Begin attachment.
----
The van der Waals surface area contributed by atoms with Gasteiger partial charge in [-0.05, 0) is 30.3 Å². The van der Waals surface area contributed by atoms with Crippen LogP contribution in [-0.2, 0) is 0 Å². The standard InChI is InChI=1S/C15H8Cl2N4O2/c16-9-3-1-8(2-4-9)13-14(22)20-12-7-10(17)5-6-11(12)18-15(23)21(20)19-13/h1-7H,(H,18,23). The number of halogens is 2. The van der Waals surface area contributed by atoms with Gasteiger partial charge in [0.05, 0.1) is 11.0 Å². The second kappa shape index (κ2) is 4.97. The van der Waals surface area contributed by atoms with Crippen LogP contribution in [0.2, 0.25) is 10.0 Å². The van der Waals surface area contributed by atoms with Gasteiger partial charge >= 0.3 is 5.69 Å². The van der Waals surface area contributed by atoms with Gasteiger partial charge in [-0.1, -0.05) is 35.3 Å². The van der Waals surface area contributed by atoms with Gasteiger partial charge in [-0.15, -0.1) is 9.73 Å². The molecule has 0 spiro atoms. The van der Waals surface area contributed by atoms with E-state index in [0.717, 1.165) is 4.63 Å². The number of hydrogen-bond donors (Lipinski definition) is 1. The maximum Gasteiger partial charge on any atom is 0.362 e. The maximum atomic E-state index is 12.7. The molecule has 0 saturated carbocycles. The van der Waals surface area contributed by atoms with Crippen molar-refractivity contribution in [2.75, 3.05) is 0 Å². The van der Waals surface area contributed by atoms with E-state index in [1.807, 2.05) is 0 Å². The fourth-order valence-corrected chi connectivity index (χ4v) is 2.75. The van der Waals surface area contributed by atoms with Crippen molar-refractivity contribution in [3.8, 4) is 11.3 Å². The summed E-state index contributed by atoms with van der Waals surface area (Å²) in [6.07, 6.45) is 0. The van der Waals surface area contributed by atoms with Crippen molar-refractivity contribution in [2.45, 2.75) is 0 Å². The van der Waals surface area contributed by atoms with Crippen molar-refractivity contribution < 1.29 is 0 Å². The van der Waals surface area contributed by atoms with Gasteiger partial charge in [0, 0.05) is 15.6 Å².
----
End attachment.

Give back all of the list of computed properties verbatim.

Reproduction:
The van der Waals surface area contributed by atoms with Gasteiger partial charge in [-0.05, 0) is 30.3 Å². The van der Waals surface area contributed by atoms with Crippen LogP contribution in [-0.2, 0) is 0 Å². The standard InChI is InChI=1S/C15H8Cl2N4O2/c16-9-3-1-8(2-4-9)13-14(22)20-12-7-10(17)5-6-11(12)18-15(23)21(20)19-13/h1-7H,(H,18,23). The number of halogens is 2. The van der Waals surface area contributed by atoms with Gasteiger partial charge in [0.05, 0.1) is 11.0 Å². The second kappa shape index (κ2) is 4.97. The van der Waals surface area contributed by atoms with Crippen LogP contribution in [0.2, 0.25) is 10.0 Å². The van der Waals surface area contributed by atoms with Gasteiger partial charge >= 0.3 is 5.69 Å². The van der Waals surface area contributed by atoms with Gasteiger partial charge in [-0.1, -0.05) is 35.3 Å². The van der Waals surface area contributed by atoms with Gasteiger partial charge in [-0.15, -0.1) is 9.73 Å². The molecule has 0 spiro atoms. The van der Waals surface area contributed by atoms with E-state index in [0.717, 1.165) is 4.63 Å². The number of hydrogen-bond donors (Lipinski definition) is 1. The maximum Gasteiger partial charge on any atom is 0.362 e. The maximum atomic E-state index is 12.7. The molecule has 0 saturated carbocycles. The van der Waals surface area contributed by atoms with Crippen molar-refractivity contribution in [2.75, 3.05) is 0 Å². The van der Waals surface area contributed by atoms with E-state index in [1.807, 2.05) is 0 Å². The fourth-order valence-corrected chi connectivity index (χ4v) is 2.75. The van der Waals surface area contributed by atoms with Crippen molar-refractivity contribution in [3.8, 4) is 11.3 Å². The summed E-state index contributed by atoms with van der Waals surface area (Å²) in [6.07, 6.45) is 0. The van der Waals surface area contributed by atoms with Crippen molar-refractivity contribution in [2.45, 2.75) is 0 Å². The van der Waals surface area contributed by atoms with Crippen molar-refractivity contribution < 1.29 is 0 Å². The van der Waals surface area contributed by atoms with Gasteiger partial charge in [0, 0.05) is 15.6 Å².